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In the decade or so since the Human Genome Project was completed, synthetic biology has grown rapidly. Impressive advances include the first bacteria to use a chemically-synthesized genome and creation of a synthetic yeast chromosome.
Recently, scientists from the MRC Laboratory of Molecular Biology in Cambridge, led by Dr. Philip Hollinger, reported creating the first completely artificial enzymes that are functional. The breakthrough was published in the journal Nature and builds on prior success by the group in creating several artificial nucleotides.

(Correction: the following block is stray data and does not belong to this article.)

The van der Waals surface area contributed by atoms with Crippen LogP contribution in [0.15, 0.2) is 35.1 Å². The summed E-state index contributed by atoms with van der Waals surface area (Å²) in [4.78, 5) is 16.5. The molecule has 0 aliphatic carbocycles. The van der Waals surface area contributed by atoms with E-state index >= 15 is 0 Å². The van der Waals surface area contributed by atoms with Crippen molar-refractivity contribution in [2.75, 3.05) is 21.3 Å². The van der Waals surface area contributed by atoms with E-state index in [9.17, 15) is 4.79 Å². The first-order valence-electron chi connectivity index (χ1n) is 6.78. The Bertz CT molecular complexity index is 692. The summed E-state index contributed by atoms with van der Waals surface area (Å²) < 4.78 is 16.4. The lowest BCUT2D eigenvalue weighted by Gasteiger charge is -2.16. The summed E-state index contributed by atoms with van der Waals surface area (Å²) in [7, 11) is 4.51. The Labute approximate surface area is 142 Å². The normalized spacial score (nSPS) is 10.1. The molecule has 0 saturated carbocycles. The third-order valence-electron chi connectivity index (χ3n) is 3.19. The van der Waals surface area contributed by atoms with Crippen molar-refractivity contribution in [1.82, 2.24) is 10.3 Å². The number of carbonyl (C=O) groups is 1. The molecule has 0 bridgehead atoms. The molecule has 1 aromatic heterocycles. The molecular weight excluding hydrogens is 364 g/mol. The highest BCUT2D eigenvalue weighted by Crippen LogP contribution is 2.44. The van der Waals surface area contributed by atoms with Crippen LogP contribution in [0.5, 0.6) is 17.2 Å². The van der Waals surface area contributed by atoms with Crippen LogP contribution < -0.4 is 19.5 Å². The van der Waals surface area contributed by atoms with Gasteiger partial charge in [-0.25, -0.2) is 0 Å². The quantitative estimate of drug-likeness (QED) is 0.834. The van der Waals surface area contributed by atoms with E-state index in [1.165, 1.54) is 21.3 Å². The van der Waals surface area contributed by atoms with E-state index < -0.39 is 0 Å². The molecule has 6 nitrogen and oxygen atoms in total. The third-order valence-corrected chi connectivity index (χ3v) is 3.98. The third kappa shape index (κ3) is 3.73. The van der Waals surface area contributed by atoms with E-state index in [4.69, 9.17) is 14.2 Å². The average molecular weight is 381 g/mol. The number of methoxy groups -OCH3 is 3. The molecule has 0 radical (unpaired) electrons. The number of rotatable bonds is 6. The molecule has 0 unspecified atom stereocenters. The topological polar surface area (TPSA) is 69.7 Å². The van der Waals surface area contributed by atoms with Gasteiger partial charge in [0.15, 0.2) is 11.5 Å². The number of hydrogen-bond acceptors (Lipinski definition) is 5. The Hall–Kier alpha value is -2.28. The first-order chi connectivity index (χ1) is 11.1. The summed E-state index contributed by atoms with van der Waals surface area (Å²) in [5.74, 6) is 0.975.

Nucleotides, the building blocks of DNA and RNA, consist of a phosphate group, one of five nitrogenous bases (adenine, cytosine, guanine, thymine, or uracil), and a sugar (deoxyribose in DNA and ribose in RNA).
In their previous studies, Dr. Hollinger’s group investigated whether nucleotides that don’t exist in nature (to our knowledge) could function like natural nucleotides. They designed six artificial nucleotides, keeping the phosphate group and one of the five nitrogenous bases, but switching between different sugars or even entirely different molecules.